Reaching Baseline for Your First Backcountry Season
with Kaylee Walden, Mountain Trip backcountry ski guide and avalanche educator
The following is an excerpt from a Mountain Trip collaboration with SheJumps, in which our female guides share their tips and tricks of the trade. Visit the SheJumps blog to read the rest of the piece and gain some insight into what Kaylee does to have a successful season in the backcountry.
What do you have in your pack for a typical backcountry tour?
There’s a baseline kit that you should have in your pack every single tour to be well prepared for a successful day.
Pack: Something in the 22-35 liter range is great for most day tours. Preferably ski specific, with straps for carrying skis and a pocket designed for your rescue gear.
Avalanche Transceiver (aka Beacon): Make sure to check your (and your partner’s) battery and search function at the beginning of every tour. I trade out batteries when they fall below 50 percent. Much lower than that, and your battery life is compromised when in search mode.
Shovel: You want your shovel to be sharp and in good condition, both for rescue and for digging snowpits.
Probe: For most snowpacks, I recommend a probe over 300 cm. Take it out of its storage sleeve before it goes in your pack to have it ready to be deployed.
Skins: You don’t need to store them on the skin saver or in the bag when you’re out for a tour. Carefully sticking them to themselves in quarters and rolling them up saves space and time. Make sure to clear off any snow before applying them, and take them out of your pack to hang-dry at the end of each day.
Water: You should actually remember to drink it, too. Bring at least a liter, or more depending on your objective. You can also swap this out for a thermos of tea on a particularly cold day.
Snacks: Obviously! But bring things that are packable, calorie dense, carb forward, and that you’ll actually want to eat. A simple peanut butter and banana wrap in a tortilla does it for me most of the time.
Ski Straps: I like to have three, of varying lengths, and I usually keep one handy. They have virtually endless uses, including keeping skins attached when they won’t stick, fixing a broken boot, or even in first aid applications, like helping to stabilize an extremity.
First Aid Kit: Remember to tweak this for backcountry skiing versus what you bring, say, mountain biking, so that it’s more specific to injuries you might encounter.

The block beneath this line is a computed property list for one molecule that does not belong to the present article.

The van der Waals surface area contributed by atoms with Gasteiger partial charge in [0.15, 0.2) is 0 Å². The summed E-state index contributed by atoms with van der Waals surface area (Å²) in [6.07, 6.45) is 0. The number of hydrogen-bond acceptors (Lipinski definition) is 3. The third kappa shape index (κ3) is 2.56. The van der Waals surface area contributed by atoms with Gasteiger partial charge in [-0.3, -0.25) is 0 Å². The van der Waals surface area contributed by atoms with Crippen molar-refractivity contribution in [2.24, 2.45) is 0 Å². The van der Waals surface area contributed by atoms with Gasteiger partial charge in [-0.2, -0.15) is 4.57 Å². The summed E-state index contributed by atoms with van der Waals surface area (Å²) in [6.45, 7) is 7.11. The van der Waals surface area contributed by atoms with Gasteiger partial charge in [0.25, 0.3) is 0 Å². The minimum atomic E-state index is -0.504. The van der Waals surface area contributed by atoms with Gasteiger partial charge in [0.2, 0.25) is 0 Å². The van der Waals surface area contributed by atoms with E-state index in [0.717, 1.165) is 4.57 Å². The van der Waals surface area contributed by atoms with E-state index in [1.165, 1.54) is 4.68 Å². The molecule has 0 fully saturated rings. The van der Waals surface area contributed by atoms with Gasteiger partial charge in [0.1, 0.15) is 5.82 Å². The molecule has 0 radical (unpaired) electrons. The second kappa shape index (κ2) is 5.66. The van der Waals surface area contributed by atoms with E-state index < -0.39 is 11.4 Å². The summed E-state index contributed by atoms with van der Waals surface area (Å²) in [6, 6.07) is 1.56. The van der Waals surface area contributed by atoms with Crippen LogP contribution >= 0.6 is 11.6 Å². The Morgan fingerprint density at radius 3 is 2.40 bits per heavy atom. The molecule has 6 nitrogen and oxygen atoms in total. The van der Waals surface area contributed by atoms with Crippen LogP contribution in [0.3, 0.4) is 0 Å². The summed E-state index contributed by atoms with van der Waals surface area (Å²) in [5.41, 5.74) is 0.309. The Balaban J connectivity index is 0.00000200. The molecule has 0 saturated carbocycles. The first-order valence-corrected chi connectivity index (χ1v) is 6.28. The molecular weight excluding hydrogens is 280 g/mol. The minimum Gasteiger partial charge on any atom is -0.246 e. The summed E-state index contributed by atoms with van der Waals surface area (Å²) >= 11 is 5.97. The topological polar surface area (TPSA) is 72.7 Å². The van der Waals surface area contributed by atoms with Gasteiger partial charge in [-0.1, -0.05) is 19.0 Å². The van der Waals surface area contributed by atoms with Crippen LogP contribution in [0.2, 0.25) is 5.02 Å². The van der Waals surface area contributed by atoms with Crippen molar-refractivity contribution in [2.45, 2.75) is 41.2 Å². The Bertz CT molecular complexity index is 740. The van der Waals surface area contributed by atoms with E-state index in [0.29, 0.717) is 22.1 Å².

Scraper/Skin Wax: A small, plastic scraper tool helps clear ice and snow from tech bindings so they work properly, and skin wax will keep skins gliding rather than glopping on days with big temperature fluctuations. This is more of a spring concern in some areas like the Canadian Rockies, but it can happen anytime in Colorado.
Phone: Fully charged, with maps for your area downloaded, and as a rule at least 20 inches (50 cm) from your transmitting beacon.
inReach or Other Emergency Communication Device: If you’re going somewhere without cell service and outside of resort boundaries, it’s a non-negotiable to have one of these in your party.
Headlamp: Something small (like a Petzl Bindi) that lives in your pack in case you end up being out much later than intended.
Small Repair Kit: Extra skin clips, a knife or multi-tool, electrical tape, a few rubber bands, gear repair tape, and zip ties can solve a whole lot of problems and potentially save you a headache.
Packable Emergency Bivvy: The smallest one you can buy works just fine for day tours, but will make all the difference in case of emergency.
Puffy Layer: Something to throw on for warmth during breaks and transitions, while digging pits, if the weather changes unexpectedly, or if something goes awry.
Gloves: Keep ‘em waterproof by applying wax to your leather gloves each season. Bring a second, light pair for protection when you’re moving uphill and too warm for heavy gloves.
Headwear: Many people opt to ski without a helmet in the backcountry, but it’s always best to protect your head. I bring a helmet, a buff for warmth or to use as a headband, good UV-protective sunglasses, and ski goggles for the downhill.
Forecast: This is actually kept in your brain, but don’t forget to take the time during your morning coffee to check out the local avalanche forecast for the day and continue to make informed observations throughout your tour.
Some extra items I usually have in my pack when I’m guiding or on a long mission include: rescue sled, ski crampons, boot crampons, ice axe, snow study kit, guide notebook, extra batteries, overnight gear and a rope(s). This list changes a bit if I’m skiing in the sidecountry or touring within ski resort boundaries.
To read the rest of Kaylee’s tips, click here! Mountain Trip offers both Intro to Backcountry and Avalanche Education courses for those looking to get into touring. Feel free to reach out to us for additional info!
I’d even add” phoneS. Probably one of the more useful device to begin with, so why not bring 2. Or at least extra batteries for you main one!